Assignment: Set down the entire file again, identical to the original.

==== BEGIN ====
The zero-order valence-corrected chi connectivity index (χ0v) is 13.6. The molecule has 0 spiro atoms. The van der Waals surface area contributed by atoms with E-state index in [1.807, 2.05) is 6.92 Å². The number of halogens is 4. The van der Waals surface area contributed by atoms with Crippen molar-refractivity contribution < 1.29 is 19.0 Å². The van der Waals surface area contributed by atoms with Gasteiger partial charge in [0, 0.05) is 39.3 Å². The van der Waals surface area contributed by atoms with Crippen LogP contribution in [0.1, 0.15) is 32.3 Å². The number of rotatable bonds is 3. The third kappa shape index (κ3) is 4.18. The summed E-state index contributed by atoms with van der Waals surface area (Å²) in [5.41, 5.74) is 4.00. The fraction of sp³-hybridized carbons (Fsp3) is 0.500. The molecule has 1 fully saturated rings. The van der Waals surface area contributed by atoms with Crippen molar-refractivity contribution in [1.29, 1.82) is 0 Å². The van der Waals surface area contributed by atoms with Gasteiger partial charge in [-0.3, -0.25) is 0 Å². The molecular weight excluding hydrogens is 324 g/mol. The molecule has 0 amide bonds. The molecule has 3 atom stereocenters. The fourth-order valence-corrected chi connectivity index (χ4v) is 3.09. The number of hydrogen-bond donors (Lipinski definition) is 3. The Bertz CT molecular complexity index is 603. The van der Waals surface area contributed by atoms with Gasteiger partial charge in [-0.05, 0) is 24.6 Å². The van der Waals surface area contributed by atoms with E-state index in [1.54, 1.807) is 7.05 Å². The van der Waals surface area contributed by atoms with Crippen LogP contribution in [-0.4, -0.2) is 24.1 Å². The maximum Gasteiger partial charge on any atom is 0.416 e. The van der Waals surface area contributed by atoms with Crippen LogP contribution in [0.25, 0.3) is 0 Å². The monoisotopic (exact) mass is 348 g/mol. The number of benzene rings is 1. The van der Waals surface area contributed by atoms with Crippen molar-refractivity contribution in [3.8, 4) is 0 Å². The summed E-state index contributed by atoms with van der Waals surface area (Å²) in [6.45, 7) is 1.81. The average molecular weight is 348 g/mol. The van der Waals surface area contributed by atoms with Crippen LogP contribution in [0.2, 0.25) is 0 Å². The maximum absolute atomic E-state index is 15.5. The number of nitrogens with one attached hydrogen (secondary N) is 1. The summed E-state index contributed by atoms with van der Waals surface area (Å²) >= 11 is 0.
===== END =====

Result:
The zero-order valence-corrected chi connectivity index (χ0v) is 13.6. The molecule has 0 spiro atoms. The van der Waals surface area contributed by atoms with E-state index in [1.807, 2.05) is 6.92 Å². The number of halogens is 4. The van der Waals surface area contributed by atoms with Crippen molar-refractivity contribution < 1.29 is 19.0 Å². The van der Waals surface area contributed by atoms with Gasteiger partial charge in [0, 0.05) is 39.3 Å². The van der Waals surface area contributed by atoms with Crippen LogP contribution in [0.1, 0.15) is 32.3 Å². The number of rotatable bonds is 3. The third kappa shape index (κ3) is 4.18. The summed E-state index contributed by atoms with van der Waals surface area (Å²) in [5.41, 5.74) is 4.00. The fraction of sp³-hybridized carbons (Fsp3) is 0.500. The molecule has 1 fully saturated rings. The van der Waals surface area contributed by atoms with Crippen molar-refractivity contribution in [1.29, 1.82) is 0 Å². The van der Waals surface area contributed by atoms with Gasteiger partial charge in [-0.3, -0.25) is 0 Å². The molecular weight excluding hydrogens is 324 g/mol. The molecule has 0 amide bonds. The molecule has 3 atom stereocenters. The fourth-order valence-corrected chi connectivity index (χ4v) is 3.09. The number of hydrogen-bond donors (Lipinski definition) is 3. The Bertz CT molecular complexity index is 603. The van der Waals surface area contributed by atoms with Gasteiger partial charge in [-0.05, 0) is 24.6 Å². The van der Waals surface area contributed by atoms with E-state index in [1.54, 1.807) is 7.05 Å². The van der Waals surface area contributed by atoms with Crippen LogP contribution in [-0.4, -0.2) is 24.1 Å². The maximum Gasteiger partial charge on any atom is 0.416 e. The van der Waals surface area contributed by atoms with Crippen LogP contribution in [0.25, 0.3) is 0 Å². The monoisotopic (exact) mass is 348 g/mol. The number of benzene rings is 1. The van der Waals surface area contributed by atoms with Crippen molar-refractivity contribution in [3.8, 4) is 0 Å². The summed E-state index contributed by atoms with van der Waals surface area (Å²) in [6.45, 7) is 1.81. The average molecular weight is 348 g/mol. The van der Waals surface area contributed by atoms with Crippen LogP contribution in [0.2, 0.25) is 0 Å². The maximum absolute atomic E-state index is 15.5. The number of nitrogens with one attached hydrogen (secondary N) is 1. The summed E-state index contributed by atoms with van der Waals surface area (Å²) >= 11 is 0.